If I could have scripted a live concert experience from beginning to end for someone who had never been to a classical music concert before, that concert would have looked very similar to yesterday’s “LAPhil Live” performance by Gustavo Dudamel and the Los Angeles Philharmonic, broadcast live from Disney Concert Hall and beamed into movie theaters all over the U.S. and Canada (via Fathom Events). It had everything. I’ve been to relatively few orchestra concerts in my life compared to most of the people that probably went to see this, but for me, that was probably the most spectacular classical music concert I’ve ever seen. For $20 a head at a theater in Denver, here’s what we got:
- Tchaikovsky’s three Shakespeare-inspired compositions (Hamlet, The Tempest, and Romeo and Juliet)
- The star power of four notable Hollywood actors acting out famous scenes from each of the three plays that the music was inspired by, leading perfectly into each piece of music (the actors performed roaming all over the concert hall and even onto the stage where the musicians were)
- Effective lighting design that enhanced the music at critical moments
- Symphony in surround-sound through a killer sound system (at least at the theater I was in at the Colorado Mills Mall)
- Dramatic, powerful performances of each piece by one of the world’s best orchestras
- The conducting and personal charisma, passion and heart of the one and only Gustavo Dudamel
This was my first time to watch Dudamel conduct a full program. Until today, I had only seen clips and bits and pieces of him on the podium (bits and pieces that really impressed me). Dude is just flat-out exceptional. Like LeBron James (back when people didn’t hate him so much), Dudamel had an incredible amount of hype surrounding him when he showed up on the scene, and in my opinion he lives up to and exceeds the hype as a conductor. Just like LeBron did (’til everyone started hating him). When Dudamel spoke, he always spoke in emotional terms, and never in annoying music-speak. I love it when musicians do that, and I’ve gotta believe that his words can connect with the general public if given the chance. I felt reaffirmed for casting him in my classical music Super Bowl commercial.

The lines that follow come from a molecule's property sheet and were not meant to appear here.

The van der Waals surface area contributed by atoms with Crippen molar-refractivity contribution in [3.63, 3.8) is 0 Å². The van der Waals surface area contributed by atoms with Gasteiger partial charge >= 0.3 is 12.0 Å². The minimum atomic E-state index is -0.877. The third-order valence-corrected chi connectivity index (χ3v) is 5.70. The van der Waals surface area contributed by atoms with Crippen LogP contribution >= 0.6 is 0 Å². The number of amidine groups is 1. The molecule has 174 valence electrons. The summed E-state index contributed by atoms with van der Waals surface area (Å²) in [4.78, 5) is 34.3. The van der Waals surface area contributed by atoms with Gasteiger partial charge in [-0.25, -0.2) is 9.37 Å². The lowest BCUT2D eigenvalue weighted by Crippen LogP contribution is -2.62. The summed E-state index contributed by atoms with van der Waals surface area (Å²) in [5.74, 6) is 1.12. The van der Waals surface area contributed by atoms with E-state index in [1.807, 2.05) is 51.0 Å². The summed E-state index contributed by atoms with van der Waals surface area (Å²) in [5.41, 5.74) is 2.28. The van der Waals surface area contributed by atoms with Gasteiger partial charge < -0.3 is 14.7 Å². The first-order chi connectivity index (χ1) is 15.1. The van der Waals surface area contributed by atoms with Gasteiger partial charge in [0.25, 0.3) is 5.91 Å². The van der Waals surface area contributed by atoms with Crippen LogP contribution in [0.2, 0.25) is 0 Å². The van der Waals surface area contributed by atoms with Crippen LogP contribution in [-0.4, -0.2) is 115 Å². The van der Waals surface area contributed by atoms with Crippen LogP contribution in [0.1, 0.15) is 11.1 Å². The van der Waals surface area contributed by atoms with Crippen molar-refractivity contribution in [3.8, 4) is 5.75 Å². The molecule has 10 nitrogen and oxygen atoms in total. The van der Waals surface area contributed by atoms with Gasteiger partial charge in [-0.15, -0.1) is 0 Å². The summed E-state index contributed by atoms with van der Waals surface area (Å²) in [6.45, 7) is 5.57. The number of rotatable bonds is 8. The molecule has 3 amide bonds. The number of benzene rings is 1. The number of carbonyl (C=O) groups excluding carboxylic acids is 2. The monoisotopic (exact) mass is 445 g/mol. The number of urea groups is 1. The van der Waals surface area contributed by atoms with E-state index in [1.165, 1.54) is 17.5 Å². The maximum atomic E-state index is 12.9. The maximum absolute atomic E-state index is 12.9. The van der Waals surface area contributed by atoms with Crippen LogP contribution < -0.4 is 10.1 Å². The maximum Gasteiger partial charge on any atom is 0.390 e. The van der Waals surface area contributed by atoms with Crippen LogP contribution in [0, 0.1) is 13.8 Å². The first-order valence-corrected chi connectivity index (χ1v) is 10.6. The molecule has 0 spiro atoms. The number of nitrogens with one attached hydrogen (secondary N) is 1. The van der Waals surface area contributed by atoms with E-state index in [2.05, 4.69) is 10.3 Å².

For me, one of the marks of a great conductor is that when you look into their eyes (during romantic music especially), you don’t see music, and you don’t see them thinking; you see Expression. Emotion. Something special being communicated between conductor and orchestra; between performers and audience. A good conductor lets you know what’s coming in the music; an exceptional conductor lets you know what you’re about to feel as the music builds and when it arrives somewhere fantastic. Again, I know I’m relatively new to this game, but I’ve never seen anyone do it like The Dude. The overwhelming majority of the time, Dudamel is so engrossed in the music, he looks almost like a man possessed, but still manages to communicate a wide array of emotions in the midst of his intensity. I think there were only two times that I saw him look like he was thinking about something other than the music (and that was in HD with a camera zoomed in on his grill most of the time), and I saw him only give one truly lousy cue that had an audible effect (the lack of togetherness on the last pizzicato note of The Tempest was, in my opinion, his fault). But who cares? In Dudamel’s eyes, you never see the score. You see the human element, and you see it in spite of all the baggage surrounding him that the pomp, the suit, and the Musical Pharisaism bring into the classical music scene. Now that is impressive.